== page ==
Author Interviews


Interview with Author

Anne R. Allen

I am really excited to talk to Anne R. Allen. She is one of the hardest working writers I know and has recently been in a publishing frenzy.

Tell us about your latest novel

I’ve published five novels in the past three months with my digital publisher, and they’re slowly coming out in paper—in slightly different order—with another publisher, so it’s hard to define “latest.”

Two of my Camilla Randall mysteries, Ghostwriters in the Sky and Sherwood, Ltd, have just been made available for Nook, and the prequel, The Best Revenge, which is set in the 1980s, debuted this week in paper. All three are also available for Kindle on Amazon.

They feature amateur sleuth Camilla Randall—a perennially broke socialite and manners columnist—and her gay best friend, screenwriter Plantagenet Smith. They’re a fun sleuthing couple—kind of Nick and Nora Charles for the 21st century.

Ghostwriters in the Sky is set at a writers’ conference in California’s wine-and-cowboy country north of Santa Barbara. (It’s also the setting of the popular oenophile film, Sideways.) It’s a fun read that should appeal to any writer who’s gone to a conference or is thinking of going to one—spoofing all the obsessed writers and goofy wannabes.

Sherwood Ltd takes Camilla to a wild, unorthodox publishing company in the English Midlands, near the real Sherwood Forest. She falls for the owner, a charming, self-styled Robin Hood, who turns out to indeed be an outlaw engaged in some very shady enterprises. Unfortunately, he may also be planning to murder her. It’s inspired by my own experiences working for a small publisher in Lincolnshire from 2002-2005.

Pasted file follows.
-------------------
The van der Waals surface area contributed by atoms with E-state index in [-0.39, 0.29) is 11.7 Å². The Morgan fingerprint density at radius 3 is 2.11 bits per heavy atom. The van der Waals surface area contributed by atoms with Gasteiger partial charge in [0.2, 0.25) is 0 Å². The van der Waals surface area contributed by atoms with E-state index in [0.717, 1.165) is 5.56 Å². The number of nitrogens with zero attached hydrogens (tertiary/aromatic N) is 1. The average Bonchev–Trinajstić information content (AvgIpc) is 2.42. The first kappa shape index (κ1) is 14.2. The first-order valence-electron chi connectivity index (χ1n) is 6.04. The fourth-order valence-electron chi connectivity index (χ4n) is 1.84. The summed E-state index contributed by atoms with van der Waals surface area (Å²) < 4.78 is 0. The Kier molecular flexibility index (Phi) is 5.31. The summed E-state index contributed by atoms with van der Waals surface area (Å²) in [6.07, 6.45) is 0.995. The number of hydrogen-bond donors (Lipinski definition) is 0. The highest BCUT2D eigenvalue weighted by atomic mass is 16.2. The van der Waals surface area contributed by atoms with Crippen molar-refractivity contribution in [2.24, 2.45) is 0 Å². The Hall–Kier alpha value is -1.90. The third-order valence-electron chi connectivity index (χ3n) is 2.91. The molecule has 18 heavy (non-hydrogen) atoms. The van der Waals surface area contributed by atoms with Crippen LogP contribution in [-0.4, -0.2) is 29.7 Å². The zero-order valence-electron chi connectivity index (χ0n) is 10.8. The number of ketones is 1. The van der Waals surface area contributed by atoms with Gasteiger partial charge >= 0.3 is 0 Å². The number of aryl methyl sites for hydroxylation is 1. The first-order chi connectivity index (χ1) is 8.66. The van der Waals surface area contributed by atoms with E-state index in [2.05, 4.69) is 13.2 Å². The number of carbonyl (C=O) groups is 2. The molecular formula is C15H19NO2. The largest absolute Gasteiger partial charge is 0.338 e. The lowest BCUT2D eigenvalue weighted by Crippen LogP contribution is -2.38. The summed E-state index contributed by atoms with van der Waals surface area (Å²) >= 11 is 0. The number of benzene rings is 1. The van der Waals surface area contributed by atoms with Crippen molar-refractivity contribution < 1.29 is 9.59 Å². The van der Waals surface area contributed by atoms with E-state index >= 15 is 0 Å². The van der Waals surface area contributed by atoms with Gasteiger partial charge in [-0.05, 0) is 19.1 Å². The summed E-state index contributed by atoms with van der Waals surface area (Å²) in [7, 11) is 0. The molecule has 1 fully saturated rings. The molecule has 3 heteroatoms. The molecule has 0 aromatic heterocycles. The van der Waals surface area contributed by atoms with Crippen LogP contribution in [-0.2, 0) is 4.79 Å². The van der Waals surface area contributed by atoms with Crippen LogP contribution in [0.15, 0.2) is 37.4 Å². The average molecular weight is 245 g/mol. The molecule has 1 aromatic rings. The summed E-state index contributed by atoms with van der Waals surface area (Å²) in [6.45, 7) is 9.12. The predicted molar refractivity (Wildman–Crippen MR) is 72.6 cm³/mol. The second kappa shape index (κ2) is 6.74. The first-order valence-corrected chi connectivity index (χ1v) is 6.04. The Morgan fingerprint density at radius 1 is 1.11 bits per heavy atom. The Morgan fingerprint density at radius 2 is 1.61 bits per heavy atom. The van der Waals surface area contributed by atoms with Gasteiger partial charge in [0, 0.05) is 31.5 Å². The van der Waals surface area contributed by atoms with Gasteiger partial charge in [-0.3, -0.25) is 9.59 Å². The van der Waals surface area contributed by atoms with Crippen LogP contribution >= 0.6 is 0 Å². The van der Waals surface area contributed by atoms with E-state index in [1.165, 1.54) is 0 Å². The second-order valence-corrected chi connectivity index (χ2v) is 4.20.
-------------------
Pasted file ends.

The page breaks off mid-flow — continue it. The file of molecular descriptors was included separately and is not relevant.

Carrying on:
The Best Revenge introduces Camilla and Plantagenet in the 1980s, when the Savings and Loan scandal caused a recession much like the present one. When Camilla’s patrician family loses everything, she seeks refuge with Plantagenet in California. But he has developed heterosexual tendencies and an inconvenient girlfriend, so Camilla has to move in with wild-partying friends. To make things a whole lot worse, a famously debauched TV star ends up dead after one of their parties, and Camilla is arrested for murder. In order to clear her name and find the real killer, she must turn to a friendly sanitation worker, a dotty octogenarian neighbor and a muckraking journalist who once ridiculed her—who also happens to be her boss.

Describe your book in 15 words or less

Ghostwriters in the Sky: Murder at a Writers Conference. Whodunnit? Ghosts, gangsters, the cross-dressing dominatrix, or the bogus agent?

Sherwood, Ltd: Penniless socialite becomes a 21st century Maid Marian, but is “Robin” planning to kill her?

The Best Revenge: A 1980s celebutante loses everything—even her gay best friend—then is accused of murder.

Who are your favorite writers and why?

Tough question, since I have so many. I have the works of a lot of fabulous Indie chicks on my Kindle TBR list. But I do love Nick Hornby, (whose work would probably be called “chick lit” if he were female) and Marian Keyes.

I realized recently that my work was influenced by three types of books I read when I was a teen: The classic mysteries of Agatha Christie, Dorothy L. Sayers, and Josephine Tey, 2) The sophisticated Dorothy Parker-type humor I read in my parent’s issues of the New Yorker 3) The romantic suspense of Mary Stewart.

I think in my own work, I’ve tried to braid together all three of those threads.

What is your favorite quote about writing?

Actually, it’s one of my own—from a popular blogpost from last year. It got picked up by Quotes4Writers on Twitter and makes the rounds about once a month. It’s about “Mirandizing” our friends—the ones who are always looking for themselves in our novels. I’m thinking of having it printed up on a tee-shirt:

“I’m a novelist. Anything you say can be taken down and used against you in a work of fiction.”

What is your next project?